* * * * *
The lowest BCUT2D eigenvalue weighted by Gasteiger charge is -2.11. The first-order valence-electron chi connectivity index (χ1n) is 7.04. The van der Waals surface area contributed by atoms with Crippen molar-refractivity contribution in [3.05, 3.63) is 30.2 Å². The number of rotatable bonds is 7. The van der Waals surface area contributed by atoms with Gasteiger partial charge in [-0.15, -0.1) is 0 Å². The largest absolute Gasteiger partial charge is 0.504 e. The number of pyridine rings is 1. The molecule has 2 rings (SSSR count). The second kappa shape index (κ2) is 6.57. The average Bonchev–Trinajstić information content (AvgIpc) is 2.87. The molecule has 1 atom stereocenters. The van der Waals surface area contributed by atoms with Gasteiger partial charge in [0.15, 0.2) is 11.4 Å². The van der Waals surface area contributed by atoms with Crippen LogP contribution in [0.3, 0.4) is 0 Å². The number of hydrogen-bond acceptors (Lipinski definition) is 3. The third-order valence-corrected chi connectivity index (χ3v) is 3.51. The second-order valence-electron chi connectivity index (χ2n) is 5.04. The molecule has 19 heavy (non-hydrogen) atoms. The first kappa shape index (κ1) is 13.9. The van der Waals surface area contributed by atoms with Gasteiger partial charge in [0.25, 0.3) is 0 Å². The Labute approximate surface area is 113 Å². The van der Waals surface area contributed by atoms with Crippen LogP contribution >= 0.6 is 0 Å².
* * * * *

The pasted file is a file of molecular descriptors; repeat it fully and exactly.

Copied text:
The lowest BCUT2D eigenvalue weighted by Gasteiger charge is -2.11. The first-order valence-electron chi connectivity index (χ1n) is 7.04. The van der Waals surface area contributed by atoms with Crippen molar-refractivity contribution in [3.05, 3.63) is 30.2 Å². The number of rotatable bonds is 7. The van der Waals surface area contributed by atoms with Gasteiger partial charge in [-0.15, -0.1) is 0 Å². The largest absolute Gasteiger partial charge is 0.504 e. The number of pyridine rings is 1. The molecule has 2 rings (SSSR count). The second kappa shape index (κ2) is 6.57. The average Bonchev–Trinajstić information content (AvgIpc) is 2.87. The molecule has 1 atom stereocenters. The van der Waals surface area contributed by atoms with Gasteiger partial charge in [0.15, 0.2) is 11.4 Å². The van der Waals surface area contributed by atoms with Crippen LogP contribution in [0.3, 0.4) is 0 Å². The number of hydrogen-bond acceptors (Lipinski definition) is 3. The third-order valence-corrected chi connectivity index (χ3v) is 3.51. The second-order valence-electron chi connectivity index (χ2n) is 5.04. The molecule has 19 heavy (non-hydrogen) atoms. The first kappa shape index (κ1) is 13.9. The van der Waals surface area contributed by atoms with Gasteiger partial charge in [0.25, 0.3) is 0 Å². The Labute approximate surface area is 113 Å². The van der Waals surface area contributed by atoms with Crippen LogP contribution >= 0.6 is 0 Å².